The cost of California's historic 2017 wildfires has not been completely tallied but likely will reach into the hundreds of billions of dollars. What we do know is this: Cities and counties, in the end, will foot at least half of the bill.
This isn't what people generally think happens after a natural disaster like a wildfire, when we imagine the Federal Emergency Management Agency and other taxpayer-funded agencies swooping in to help. But my research organization recently analyzed multiple studies calculating the full costs of a wildfire — including the losses that add up years later. The expense of putting out the flames — mostly borne by federal and state agencies like Cal Fire — represents only the first 9% of the total cost of a fire.
Then come the near-term losses: lost property, lost homes, aid for temporary shelter, fixing roads and stabilizing hillsides. Those add up to 35% of the total, and are paid for not just by FEMA, but also nongovernmental agencies like the Red Cross and insurance companies.
The bulk of fire costs — 65% of them — stem from long-term damages: depreciated property values, reduced property taxes, lost business revenue, infrastructure repair and degraded ecosystems that need rehabilitation.
Local government bodies pay at each of these stages, but particularly over the long haul. The result is that at least half of wildfire costs accrue to cities and counties.
Some communities bring a certain amount of this trouble on themselves. Eager for new tax revenues, local governments readily approve new subdivisions with little regard to fire hazards. In addition, our wave of retiring baby boomers loves living close to nature, so more homes are being built with national forests as their backyards. From 1990 to 2010, the number of new homes in the wildland-urban interface — where homes mingle with a flammable landscape — grew by 41%.
Meantime, fires got a lot bigger and more deadly — a trajectory likely to continue because of climate change. Compared with the 1990s, wildfires today burn twice as many acres on average. Wildfire suppression costs have tripled during that time span.
City councils and county commissions aren't helpless in the face of these public safety and financial risks. A more stringent approach to land use planning is critical. In Missoula, Mont., for instance, detailed wildfire risk maps are used to direct future development out of harm's way.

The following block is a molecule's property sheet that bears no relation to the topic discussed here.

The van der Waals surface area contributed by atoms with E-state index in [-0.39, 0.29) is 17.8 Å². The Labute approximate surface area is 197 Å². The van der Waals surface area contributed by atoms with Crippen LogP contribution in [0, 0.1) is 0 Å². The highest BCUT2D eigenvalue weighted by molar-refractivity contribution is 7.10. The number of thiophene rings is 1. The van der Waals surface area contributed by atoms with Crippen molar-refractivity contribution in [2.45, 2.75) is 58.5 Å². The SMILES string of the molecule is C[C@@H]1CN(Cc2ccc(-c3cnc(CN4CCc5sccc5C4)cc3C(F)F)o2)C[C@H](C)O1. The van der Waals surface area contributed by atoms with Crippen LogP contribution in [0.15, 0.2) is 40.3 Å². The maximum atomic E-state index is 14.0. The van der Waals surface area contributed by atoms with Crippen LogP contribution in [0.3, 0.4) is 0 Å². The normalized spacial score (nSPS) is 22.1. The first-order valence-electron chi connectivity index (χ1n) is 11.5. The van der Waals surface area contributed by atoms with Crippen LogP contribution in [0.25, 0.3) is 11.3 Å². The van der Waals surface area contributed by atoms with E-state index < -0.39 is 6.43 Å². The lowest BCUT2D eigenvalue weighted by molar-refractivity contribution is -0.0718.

When new housing is allowed near forested land, building standards need to include using wildfire-resistant materials. Even in California, which is known for having some of the most forward-thinking rules on construction, communities often relax building standards after a devastating wildfire to speed up rebuilding. This is shortsighted and dangerous.
Some argue that fire-resistant materials are too costly and drive up the cost of housing. So for another study, done in partnership with the Insurance Institute for Business and Home Safety, we modeled a typical house and compared the cost of traditional construction to that of using recommended building materials, such as double-glazed windows with tempered glass and fire-resistant decking, and techniques such as covering roof vents with special screens. These upgrades increased the overall cost of a home only 5% to 10%.
A number of communities have taken this message to heart. Flagstaff, Ariz., and Wenatchee, Wash., are two that adopted regulations requiring wildfire-resistant construction after experiencing devastating fires.
Scores of communities across California are just now starting to confront what our research found: that the cost of the 2017 fires will burden local homeowners, businesses and governments for many years to come. Decisions on how and where to rebuild lie ahead for them, and this is the moment they should implement wildfire-resistant building policies, for the protection of both lives and city coffers.
Ray Rasker is the executive director of Headwaters Economics.